Ste-Genevieve and LaSalle also lost their bids to demerge, and Pierrefonds and Saint-Laurent appear to be headed towards losses as well.

Therefore, of the 22 cities on the island of Montreal that held referendums, it looks like only 15 will successfully demerge.

9:50pm: Pierrefonds has officially failed its demerger bid.

9:55pm: Dollard’s final results were actually perilously close. 37.36% of registered voters cast a “Yes” ballot, which surpasses the 35% required but is a lot closer than I would have thought. I’m glad now that I urged my friends and relatives in Dollard to take the time to vote. Unlike in most elections *ahem Federal*, every vote actually counts in this one.

Oh well, Dollard is out of the megacity and that’s what matters.

10:00pm: The results are in. 15 Montreal cities have voted to demerge. Anjou, Pierrefonds, St-Laurent, Ste-Genevieve, and LaSalle have all fallen well short of the required 35%.

And 132 people in Île-Bizard and 74 people in Roxboro are kicking themselves right now for staying home.

Hmmm, considering that Dollard and Roxboro had been merged into a single borough, I wonder what happens now that DDO has voted to demerge and Roxboro hasn’t. Does Roxboro become its own borough? Will it be merged into Pierrefonds?


It seems I was right and that the issue is much more about childish personality squabbles than I’d realized:

Unfortunately, personality conflicts – chiefly involving Dollard borough Mayor Ed Janiszewski and Al-Jamieh leader Ahmad Chaar – haven’t helped matters. Janiszewski cynically says Dollard’s opposition to the mosque is open to change, but the most likely scenario for that happening, he says, would involve his own death. In other words, over his dead body will al-Jamieh stay open.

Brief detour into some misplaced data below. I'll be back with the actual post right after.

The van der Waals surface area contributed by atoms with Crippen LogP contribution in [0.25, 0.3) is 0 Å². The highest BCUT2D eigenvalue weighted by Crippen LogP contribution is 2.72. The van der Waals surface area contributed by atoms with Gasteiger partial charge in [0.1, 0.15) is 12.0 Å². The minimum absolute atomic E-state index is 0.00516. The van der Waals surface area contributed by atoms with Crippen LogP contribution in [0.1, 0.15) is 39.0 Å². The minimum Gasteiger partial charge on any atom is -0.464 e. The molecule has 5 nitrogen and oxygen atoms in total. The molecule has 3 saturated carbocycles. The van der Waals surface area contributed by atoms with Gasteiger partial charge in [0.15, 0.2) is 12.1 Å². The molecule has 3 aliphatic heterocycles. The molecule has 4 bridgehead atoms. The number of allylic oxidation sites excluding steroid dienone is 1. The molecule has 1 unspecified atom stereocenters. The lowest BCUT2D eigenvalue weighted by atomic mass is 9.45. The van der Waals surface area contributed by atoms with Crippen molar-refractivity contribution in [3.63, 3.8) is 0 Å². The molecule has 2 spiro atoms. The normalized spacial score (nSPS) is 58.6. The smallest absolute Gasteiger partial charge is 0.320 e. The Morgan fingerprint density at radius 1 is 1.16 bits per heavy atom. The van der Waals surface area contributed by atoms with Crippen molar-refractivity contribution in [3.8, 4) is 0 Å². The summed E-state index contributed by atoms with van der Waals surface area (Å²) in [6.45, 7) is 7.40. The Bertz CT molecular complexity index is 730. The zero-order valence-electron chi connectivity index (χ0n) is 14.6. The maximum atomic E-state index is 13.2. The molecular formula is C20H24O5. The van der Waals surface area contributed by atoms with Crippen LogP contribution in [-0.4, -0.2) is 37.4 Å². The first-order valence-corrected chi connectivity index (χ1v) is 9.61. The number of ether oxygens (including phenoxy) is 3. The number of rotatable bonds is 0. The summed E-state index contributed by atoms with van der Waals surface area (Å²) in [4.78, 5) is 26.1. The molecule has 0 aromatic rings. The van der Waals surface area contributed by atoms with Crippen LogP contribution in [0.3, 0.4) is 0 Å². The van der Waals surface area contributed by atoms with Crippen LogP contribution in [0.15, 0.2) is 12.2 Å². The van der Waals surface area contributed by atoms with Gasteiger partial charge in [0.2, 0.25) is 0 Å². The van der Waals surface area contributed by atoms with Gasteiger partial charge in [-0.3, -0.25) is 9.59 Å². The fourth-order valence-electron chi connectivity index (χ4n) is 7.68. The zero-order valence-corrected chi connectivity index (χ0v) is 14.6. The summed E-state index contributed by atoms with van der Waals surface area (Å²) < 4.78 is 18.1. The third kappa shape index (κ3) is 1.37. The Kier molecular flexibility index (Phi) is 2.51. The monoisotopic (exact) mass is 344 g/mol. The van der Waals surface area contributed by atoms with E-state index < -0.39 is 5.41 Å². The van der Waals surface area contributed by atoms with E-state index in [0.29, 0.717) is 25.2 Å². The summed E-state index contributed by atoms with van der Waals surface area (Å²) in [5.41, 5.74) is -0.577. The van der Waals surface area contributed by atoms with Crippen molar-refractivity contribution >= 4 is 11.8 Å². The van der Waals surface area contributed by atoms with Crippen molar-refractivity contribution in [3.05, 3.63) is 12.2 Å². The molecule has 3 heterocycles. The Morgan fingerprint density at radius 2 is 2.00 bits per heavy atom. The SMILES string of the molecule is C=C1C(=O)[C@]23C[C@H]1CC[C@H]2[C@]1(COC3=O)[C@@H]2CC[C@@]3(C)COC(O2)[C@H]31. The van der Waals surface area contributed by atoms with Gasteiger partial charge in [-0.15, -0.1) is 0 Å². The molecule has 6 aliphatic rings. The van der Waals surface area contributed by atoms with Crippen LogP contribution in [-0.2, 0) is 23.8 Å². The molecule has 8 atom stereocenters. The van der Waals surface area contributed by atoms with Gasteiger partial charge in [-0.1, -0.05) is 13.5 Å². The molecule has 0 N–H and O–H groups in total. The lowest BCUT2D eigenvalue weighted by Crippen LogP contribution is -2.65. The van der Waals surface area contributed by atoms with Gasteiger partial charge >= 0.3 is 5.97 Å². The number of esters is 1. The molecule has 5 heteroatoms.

Chaar, meanwhile, didn’t help matters when he rejected executive committee Robert Libman’s offer to act as mediator, saying Libman, as a Jew, is naturally biased against Al-Jamieh. This was an unwise and unhelpful comment, especially since one of the most vocal proponents of al-Jamieh’s right to exist is former Adat Reim congregation co-president Peter Nobel.

Hmmm… trading kindergarten-level insults and being obstinate about stupidities? Are these Dollard politics or Concordia politics?


Freedom of religion


France is maybe the most prominent example in the media these days on total idiocy about the concept of freedom of religion… but there are other, smaller-scale examples closer to home. Today’s Gazette had two stories. One was about a zoning dispute for a mosque in DDO: Many prayers have been said at 241 Anselme-Lavigne […]

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What’s in a name?


Fête de Dollard, the holiday formerly known as Victoria day, is undergoing yet another name change, courtesy of our thumb-twiddling separatist government: Premier Bernard Landry announced last Sunday at a commemorative gathering on the sacred ground of the rebels’ lone military victory that the holiday formerly known in Quebec as the Fête de Dollard – […]